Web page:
Address: Shifford, OX29 7QS
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Church & Congregation
St Mary’s is a small church built in 1863 by Joseph Clarke in limestone in a Gothic Revival style. Set in the water meadows just north of the Thames, the church has a very picturesque setting. The present church, which is Grade II listed, replaced a chapel documented from the early 13th century that was a dependent chapelry of Bampton. St Mary’s can accommodate a congregation of about 80. There are two bells, which are not rung at the moment. One is said to be one of the oldest bells in the country. The wardens of St James Aston are also responsible for St Mary’s Shifford. The surrounding field is kept cut by the local farmer who owns the land. The services are said Eucharist on the first Sunday of every month and sung evensong on the third Sunday throughout the summer months. There is an organist who plays at these evening services. There are no social events at St. Mary’s but the Church is supported by helpers who arrange the flowers and help with readings at Christmas and evensong. Services are traditional in style. Although small in number, the congregation members are determined that regular services continue at St Mary’s, with the beautiful location in the fields and its simplicity mean that for many, worshipping there is the ultimate way to ‘unplug’ and unwind.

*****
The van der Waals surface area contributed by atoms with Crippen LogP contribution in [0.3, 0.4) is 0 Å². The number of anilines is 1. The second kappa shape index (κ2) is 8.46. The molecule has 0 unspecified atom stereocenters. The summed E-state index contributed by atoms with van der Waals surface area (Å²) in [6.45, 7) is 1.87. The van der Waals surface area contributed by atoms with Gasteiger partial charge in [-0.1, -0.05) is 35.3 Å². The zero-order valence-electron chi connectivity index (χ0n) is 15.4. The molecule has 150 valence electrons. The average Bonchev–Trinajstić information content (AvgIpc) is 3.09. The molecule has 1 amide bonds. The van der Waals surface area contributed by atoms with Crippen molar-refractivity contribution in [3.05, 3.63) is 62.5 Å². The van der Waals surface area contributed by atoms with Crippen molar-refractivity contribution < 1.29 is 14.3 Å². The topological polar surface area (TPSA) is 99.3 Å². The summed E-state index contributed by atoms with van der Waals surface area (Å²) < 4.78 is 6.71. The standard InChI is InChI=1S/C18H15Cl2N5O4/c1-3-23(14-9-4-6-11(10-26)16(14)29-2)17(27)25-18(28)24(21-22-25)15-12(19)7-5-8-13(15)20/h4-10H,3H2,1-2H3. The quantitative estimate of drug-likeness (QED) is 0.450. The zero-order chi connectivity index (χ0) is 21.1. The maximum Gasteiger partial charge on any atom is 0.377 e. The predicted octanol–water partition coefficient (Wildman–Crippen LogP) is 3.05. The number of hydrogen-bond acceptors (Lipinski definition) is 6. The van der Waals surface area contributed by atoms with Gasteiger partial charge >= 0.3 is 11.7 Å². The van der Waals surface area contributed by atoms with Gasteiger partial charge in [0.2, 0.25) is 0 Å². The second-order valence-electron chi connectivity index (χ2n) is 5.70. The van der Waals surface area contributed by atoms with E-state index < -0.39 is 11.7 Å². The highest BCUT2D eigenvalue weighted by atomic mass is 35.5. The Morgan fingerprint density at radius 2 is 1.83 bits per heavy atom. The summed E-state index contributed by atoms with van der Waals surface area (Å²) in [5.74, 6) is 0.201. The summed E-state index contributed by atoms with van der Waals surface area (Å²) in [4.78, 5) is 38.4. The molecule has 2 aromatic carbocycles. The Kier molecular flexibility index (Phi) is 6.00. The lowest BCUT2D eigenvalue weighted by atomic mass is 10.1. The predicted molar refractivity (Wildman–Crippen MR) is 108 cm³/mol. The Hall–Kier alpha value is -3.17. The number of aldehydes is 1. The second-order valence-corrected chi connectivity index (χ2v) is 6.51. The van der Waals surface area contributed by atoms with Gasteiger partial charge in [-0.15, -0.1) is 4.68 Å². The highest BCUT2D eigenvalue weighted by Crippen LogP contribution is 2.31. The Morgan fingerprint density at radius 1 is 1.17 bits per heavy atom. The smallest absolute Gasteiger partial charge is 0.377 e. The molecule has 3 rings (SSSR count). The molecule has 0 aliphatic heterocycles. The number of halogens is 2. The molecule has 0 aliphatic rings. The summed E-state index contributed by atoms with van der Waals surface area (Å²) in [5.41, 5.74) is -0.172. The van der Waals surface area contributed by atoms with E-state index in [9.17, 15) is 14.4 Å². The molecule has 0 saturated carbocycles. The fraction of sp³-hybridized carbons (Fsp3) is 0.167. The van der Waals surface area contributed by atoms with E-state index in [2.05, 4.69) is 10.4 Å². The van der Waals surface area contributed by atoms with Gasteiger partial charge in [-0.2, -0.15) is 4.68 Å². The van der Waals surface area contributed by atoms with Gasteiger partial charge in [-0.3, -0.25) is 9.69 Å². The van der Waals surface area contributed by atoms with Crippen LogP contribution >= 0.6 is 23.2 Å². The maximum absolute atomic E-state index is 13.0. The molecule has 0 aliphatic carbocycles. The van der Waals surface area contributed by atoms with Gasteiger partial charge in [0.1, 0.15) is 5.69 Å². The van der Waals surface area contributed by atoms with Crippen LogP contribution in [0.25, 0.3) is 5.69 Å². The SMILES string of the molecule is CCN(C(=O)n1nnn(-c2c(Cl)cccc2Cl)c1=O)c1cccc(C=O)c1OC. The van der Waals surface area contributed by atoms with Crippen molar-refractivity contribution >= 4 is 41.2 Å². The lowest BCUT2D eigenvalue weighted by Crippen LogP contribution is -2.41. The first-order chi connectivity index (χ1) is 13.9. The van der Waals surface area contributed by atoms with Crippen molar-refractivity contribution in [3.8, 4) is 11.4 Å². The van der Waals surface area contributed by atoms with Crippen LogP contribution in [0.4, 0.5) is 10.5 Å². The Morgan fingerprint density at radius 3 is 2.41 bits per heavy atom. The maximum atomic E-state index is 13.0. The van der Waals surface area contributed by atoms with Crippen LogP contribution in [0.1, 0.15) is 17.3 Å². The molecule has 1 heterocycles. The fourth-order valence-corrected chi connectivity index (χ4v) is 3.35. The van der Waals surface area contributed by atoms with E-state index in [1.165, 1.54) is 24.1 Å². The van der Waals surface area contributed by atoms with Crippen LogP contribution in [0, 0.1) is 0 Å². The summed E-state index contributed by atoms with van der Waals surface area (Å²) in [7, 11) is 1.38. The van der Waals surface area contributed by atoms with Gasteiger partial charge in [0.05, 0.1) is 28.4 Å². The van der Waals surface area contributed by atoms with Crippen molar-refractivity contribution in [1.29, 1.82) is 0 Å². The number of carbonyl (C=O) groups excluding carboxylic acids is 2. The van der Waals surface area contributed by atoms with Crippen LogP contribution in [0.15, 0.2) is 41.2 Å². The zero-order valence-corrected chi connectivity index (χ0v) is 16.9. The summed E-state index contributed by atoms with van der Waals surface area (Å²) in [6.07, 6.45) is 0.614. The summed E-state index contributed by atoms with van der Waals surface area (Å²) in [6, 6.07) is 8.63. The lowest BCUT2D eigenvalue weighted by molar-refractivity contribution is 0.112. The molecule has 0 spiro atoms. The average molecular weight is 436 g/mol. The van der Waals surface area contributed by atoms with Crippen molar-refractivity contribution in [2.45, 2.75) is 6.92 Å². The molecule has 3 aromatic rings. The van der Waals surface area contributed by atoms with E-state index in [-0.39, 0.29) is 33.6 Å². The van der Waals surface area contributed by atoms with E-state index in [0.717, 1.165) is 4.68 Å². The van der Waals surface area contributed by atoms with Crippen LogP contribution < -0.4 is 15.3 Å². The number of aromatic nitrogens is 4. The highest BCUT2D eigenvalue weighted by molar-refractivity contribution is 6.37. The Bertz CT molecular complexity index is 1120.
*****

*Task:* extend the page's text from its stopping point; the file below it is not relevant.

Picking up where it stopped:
John Ordish & Chris Holt
Location & History
Shifford is a hamlet in the civil parish of Aston, Cote, Shifford and Chimney in West Oxfordshire, England. It is on the north bank of the River Thames about 6 miles (10 km) south of Witney and about 2 miles south east of Aston. The name is derived from ‘sheep ford’ and the stonework of the ford across the Thames was recorded in 958. Never a large settlement, Shifford had fifty residents aged over 14 in 1377 and a similar number in the late 17th century, reaching 70 in the late 19th century. Numbers fell throughout the last century and Shifford now has only a small number of residents. For at least 340 years, there has been a belief that King Alfred held an assembly at Shifford, based on a reference to ‘Seuorde’ or ‘Sifford’ in the 12th century poem ‘The Proverbs of Alfred’. Scholarly opinion now favours other locations, such as Seaford.